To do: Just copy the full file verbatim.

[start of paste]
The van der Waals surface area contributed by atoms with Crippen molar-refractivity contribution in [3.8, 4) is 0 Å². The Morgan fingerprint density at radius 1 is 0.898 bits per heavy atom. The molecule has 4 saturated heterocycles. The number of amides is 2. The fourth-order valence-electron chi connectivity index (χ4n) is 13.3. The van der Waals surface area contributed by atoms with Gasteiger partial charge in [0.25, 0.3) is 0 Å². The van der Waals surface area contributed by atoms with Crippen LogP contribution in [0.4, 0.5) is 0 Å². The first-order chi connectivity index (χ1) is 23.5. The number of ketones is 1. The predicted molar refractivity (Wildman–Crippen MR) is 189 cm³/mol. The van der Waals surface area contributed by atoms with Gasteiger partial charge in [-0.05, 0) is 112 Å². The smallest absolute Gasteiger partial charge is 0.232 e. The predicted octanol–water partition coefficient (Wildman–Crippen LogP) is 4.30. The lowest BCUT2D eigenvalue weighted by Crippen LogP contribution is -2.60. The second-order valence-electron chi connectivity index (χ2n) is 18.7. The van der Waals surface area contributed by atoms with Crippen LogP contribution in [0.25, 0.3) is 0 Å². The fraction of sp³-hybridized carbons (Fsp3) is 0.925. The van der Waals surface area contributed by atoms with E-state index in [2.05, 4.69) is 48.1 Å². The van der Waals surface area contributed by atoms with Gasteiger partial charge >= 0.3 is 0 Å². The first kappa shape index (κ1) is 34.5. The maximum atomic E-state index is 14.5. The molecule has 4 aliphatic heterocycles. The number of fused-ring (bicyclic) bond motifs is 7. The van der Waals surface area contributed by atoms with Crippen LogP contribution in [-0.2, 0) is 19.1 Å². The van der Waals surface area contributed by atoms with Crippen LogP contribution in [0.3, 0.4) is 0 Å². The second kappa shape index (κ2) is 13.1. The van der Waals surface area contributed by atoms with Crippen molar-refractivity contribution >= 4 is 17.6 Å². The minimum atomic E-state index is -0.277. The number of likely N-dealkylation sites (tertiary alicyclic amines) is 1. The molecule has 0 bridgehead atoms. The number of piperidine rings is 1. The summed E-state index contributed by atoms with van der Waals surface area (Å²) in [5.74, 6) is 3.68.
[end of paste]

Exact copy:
The van der Waals surface area contributed by atoms with Crippen molar-refractivity contribution in [3.8, 4) is 0 Å². The Morgan fingerprint density at radius 1 is 0.898 bits per heavy atom. The molecule has 4 saturated heterocycles. The number of amides is 2. The fourth-order valence-electron chi connectivity index (χ4n) is 13.3. The van der Waals surface area contributed by atoms with Gasteiger partial charge in [0.25, 0.3) is 0 Å². The van der Waals surface area contributed by atoms with Crippen LogP contribution in [0.4, 0.5) is 0 Å². The first-order chi connectivity index (χ1) is 23.5. The number of ketones is 1. The predicted molar refractivity (Wildman–Crippen MR) is 189 cm³/mol. The van der Waals surface area contributed by atoms with Gasteiger partial charge in [-0.05, 0) is 112 Å². The smallest absolute Gasteiger partial charge is 0.232 e. The predicted octanol–water partition coefficient (Wildman–Crippen LogP) is 4.30. The lowest BCUT2D eigenvalue weighted by Crippen LogP contribution is -2.60. The second-order valence-electron chi connectivity index (χ2n) is 18.7. The van der Waals surface area contributed by atoms with Crippen LogP contribution in [0.25, 0.3) is 0 Å². The fraction of sp³-hybridized carbons (Fsp3) is 0.925. The van der Waals surface area contributed by atoms with E-state index in [2.05, 4.69) is 48.1 Å². The van der Waals surface area contributed by atoms with Gasteiger partial charge >= 0.3 is 0 Å². The first kappa shape index (κ1) is 34.5. The maximum atomic E-state index is 14.5. The molecule has 4 aliphatic heterocycles. The number of fused-ring (bicyclic) bond motifs is 7. The van der Waals surface area contributed by atoms with Crippen LogP contribution in [-0.2, 0) is 19.1 Å². The van der Waals surface area contributed by atoms with Crippen LogP contribution in [0.3, 0.4) is 0 Å². The second kappa shape index (κ2) is 13.1. The van der Waals surface area contributed by atoms with Crippen molar-refractivity contribution >= 4 is 17.6 Å². The minimum atomic E-state index is -0.277. The number of likely N-dealkylation sites (tertiary alicyclic amines) is 1. The molecule has 0 bridgehead atoms. The number of piperidine rings is 1. The summed E-state index contributed by atoms with van der Waals surface area (Å²) in [5.74, 6) is 3.68.